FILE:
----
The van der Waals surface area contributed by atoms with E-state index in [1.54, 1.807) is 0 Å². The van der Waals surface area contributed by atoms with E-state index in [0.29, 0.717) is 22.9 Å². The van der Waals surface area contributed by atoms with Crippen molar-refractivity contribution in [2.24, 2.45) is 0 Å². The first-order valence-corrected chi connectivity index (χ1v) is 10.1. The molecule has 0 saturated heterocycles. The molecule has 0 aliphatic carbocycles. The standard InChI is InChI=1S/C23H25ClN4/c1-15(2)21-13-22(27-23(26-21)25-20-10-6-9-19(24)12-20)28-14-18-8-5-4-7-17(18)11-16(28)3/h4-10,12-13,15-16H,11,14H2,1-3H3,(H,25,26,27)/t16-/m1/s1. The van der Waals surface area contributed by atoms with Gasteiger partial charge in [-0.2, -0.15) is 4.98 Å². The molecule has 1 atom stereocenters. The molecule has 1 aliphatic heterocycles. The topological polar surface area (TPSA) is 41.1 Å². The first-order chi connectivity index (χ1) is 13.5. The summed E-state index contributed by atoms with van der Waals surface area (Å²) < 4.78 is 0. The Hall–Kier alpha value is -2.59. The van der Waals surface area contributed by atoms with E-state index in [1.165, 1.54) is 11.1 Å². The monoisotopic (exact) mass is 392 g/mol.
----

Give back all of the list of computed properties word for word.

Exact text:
The van der Waals surface area contributed by atoms with E-state index in [1.54, 1.807) is 0 Å². The van der Waals surface area contributed by atoms with E-state index in [0.29, 0.717) is 22.9 Å². The van der Waals surface area contributed by atoms with Crippen molar-refractivity contribution in [2.24, 2.45) is 0 Å². The first-order valence-corrected chi connectivity index (χ1v) is 10.1. The molecule has 0 saturated heterocycles. The molecule has 0 aliphatic carbocycles. The standard InChI is InChI=1S/C23H25ClN4/c1-15(2)21-13-22(27-23(26-21)25-20-10-6-9-19(24)12-20)28-14-18-8-5-4-7-17(18)11-16(28)3/h4-10,12-13,15-16H,11,14H2,1-3H3,(H,25,26,27)/t16-/m1/s1. The van der Waals surface area contributed by atoms with Gasteiger partial charge in [-0.2, -0.15) is 4.98 Å². The molecule has 1 atom stereocenters. The molecule has 1 aliphatic heterocycles. The topological polar surface area (TPSA) is 41.1 Å². The first-order chi connectivity index (χ1) is 13.5. The summed E-state index contributed by atoms with van der Waals surface area (Å²) < 4.78 is 0. The Hall–Kier alpha value is -2.59. The van der Waals surface area contributed by atoms with E-state index in [1.165, 1.54) is 11.1 Å². The monoisotopic (exact) mass is 392 g/mol.